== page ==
God can use you even if you have a sordid past and don’t have your act completely together at present.
I made the statement when speaking about religious lies. Following the lecture, one gentleman commented; “At one time I thought I had it all together but I forgot where I put it.”
Being “together” was a compliment in my generation. A together person was cool, drove a souped up car, frequented bowling alleys and had habits and an appearance the older generation didn’t appreciate. I’ve never assumed I had it together. If I tried, someone would say, “But what about the time…”
Peter thought he had it together, imagining he could “walk on water.” He was the most faithful disciple and even questioned where Jesus told him to fish. He was ready to die for Jesus-or so he thought.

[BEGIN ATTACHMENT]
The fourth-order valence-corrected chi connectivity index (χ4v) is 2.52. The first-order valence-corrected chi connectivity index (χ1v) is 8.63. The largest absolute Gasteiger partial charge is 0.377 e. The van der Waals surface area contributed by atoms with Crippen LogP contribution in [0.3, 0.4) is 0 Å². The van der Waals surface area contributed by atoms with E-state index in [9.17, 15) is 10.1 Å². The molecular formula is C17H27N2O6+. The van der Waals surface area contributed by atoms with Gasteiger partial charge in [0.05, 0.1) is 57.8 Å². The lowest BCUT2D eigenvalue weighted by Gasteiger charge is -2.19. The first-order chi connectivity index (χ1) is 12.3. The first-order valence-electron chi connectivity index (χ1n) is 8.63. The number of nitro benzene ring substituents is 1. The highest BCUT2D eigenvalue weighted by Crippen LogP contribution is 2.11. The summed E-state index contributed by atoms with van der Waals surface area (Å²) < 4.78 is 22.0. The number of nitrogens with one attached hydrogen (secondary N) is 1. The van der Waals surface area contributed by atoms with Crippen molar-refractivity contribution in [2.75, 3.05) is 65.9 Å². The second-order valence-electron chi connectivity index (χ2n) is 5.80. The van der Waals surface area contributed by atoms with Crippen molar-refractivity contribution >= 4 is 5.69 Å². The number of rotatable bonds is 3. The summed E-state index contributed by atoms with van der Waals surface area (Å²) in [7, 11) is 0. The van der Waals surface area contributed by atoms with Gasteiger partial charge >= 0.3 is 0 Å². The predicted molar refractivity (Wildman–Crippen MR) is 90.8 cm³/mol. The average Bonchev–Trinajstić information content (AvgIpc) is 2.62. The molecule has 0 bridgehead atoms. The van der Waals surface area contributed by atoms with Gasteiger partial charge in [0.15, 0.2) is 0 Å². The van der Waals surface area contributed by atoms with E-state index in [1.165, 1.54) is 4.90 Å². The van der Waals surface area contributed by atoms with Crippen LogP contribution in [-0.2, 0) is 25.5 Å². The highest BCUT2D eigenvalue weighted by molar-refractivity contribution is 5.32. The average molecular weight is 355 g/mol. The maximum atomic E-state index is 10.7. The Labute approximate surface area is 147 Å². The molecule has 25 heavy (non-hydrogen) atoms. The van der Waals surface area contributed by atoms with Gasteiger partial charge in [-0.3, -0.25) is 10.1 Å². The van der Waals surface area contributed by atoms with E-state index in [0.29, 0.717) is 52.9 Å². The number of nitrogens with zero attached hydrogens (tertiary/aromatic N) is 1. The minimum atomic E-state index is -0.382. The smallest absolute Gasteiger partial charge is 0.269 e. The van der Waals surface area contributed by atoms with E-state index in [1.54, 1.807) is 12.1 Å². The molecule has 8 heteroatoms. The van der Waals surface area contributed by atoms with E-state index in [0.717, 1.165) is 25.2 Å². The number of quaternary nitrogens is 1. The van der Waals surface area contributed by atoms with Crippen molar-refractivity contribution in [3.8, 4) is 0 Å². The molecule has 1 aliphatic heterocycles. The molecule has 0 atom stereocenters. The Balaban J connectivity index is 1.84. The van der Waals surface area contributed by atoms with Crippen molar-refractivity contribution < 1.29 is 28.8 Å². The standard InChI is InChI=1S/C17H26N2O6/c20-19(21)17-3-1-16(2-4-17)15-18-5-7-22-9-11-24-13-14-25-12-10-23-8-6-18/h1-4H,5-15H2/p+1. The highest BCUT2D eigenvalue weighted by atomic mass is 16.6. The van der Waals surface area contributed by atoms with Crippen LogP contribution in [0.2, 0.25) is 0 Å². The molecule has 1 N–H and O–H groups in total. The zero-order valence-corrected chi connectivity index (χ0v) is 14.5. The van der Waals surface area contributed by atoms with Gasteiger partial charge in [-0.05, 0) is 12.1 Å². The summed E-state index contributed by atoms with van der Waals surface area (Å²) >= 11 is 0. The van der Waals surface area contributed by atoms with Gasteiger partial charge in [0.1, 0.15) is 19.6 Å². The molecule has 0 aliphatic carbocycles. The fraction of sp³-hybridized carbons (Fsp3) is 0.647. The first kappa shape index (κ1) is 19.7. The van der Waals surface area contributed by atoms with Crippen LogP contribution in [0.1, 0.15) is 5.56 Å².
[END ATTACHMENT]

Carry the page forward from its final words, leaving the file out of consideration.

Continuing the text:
Peter’s self image crashed loudly. He followed at a distance after Jesus was arrested, and when questioned if he knew him, said; “Woman, I don’t know him”(Luke 22:57). But Peter’s failures weren’t permanent. Following the resurrection, Jesus met the disciples on the beach and told Peter to quit letting his failures define him. He wasn’t a fisherman any longer.
Failures are only permanent if we let them be. God doesn’t require perfect pasts or presents to use us. David labeled himself a murderer and adulterer; God said he was a man after his own heart. Actions are important, but desire and intent are more so.
Skeletons are just that unless we raise them up. Don’t let the failures of yesterday keep you from success today. God’s forgiveness is unlimited.
Prayer: Lord, when we’re tempted to say, “I can’t,” focus us upward and tell us “We can.”